Alexander Zeldin LOVE

[Theatre]

Greeted with widespread critical acclaim by the English press, Alexander Zeldin’s new piece follows an array of characters who find themselves at the mercy of the United Kingdom’s social care system. Love is the play’s common denominator, a last-ditch form of resistance to the long list of humiliations and spiral of decay.

A few days before Christmas, in a sheltered accommodation centre, eight characters waiting to be rehoused find themselves forced to cohabit. The different characters - a man and his elderly mother, a family expecting a baby, or two migrants in transit - become variations on the theme of the family and the links that we nourish with those dear to us. In the shared living space, arguments break out over space on the table, or access to the bathroom. Each of them tries to find their place, and negotiate a bit of breathing space, freedom or tenderness from the others. In the long wait for the various administrative procedures or the rehearsals for a school show, we catch a glimpse of the underlying tensions and conflicts. But we also see their efforts to hang on to their dignity and hopes for a better life. In a highly effective way, LOVE depicts the downward spiral of economic precariousness, and all the instability that goes with it. It shows, in a non-demonstrative way, what is at stake in these different trajectories, the deficiencies in the system of social care and the negative effects of austerity politics. The minimalist dialogues, daily rituals for survival and cavernous silences, make LOVE a powerful piece of drama, from which none of the characters emerges unscathed.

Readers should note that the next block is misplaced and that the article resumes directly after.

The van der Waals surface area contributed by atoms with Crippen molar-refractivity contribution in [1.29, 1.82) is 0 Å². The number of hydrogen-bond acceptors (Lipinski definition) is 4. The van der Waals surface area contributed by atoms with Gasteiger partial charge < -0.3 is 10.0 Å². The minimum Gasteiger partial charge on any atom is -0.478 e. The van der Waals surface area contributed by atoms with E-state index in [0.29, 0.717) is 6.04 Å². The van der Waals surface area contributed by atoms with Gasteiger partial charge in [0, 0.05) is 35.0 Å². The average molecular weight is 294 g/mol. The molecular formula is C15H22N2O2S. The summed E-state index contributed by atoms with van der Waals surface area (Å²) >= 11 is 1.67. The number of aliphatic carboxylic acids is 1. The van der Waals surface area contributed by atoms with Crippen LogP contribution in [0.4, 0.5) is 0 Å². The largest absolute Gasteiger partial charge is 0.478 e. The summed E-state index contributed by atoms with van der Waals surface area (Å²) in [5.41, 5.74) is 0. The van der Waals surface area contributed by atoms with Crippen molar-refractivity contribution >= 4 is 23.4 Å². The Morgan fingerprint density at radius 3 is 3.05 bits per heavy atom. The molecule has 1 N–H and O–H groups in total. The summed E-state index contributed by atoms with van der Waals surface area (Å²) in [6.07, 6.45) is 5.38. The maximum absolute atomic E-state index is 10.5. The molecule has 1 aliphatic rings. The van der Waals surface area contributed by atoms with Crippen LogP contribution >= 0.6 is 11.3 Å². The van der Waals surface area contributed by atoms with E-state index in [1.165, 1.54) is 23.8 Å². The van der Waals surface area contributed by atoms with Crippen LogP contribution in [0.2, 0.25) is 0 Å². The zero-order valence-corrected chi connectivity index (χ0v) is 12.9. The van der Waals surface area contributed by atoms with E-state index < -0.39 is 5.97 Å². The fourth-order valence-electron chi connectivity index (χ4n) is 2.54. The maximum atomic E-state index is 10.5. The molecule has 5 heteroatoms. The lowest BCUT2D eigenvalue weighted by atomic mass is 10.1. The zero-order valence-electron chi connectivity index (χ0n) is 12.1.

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Running time: 1h40
Performed in English with French subtitles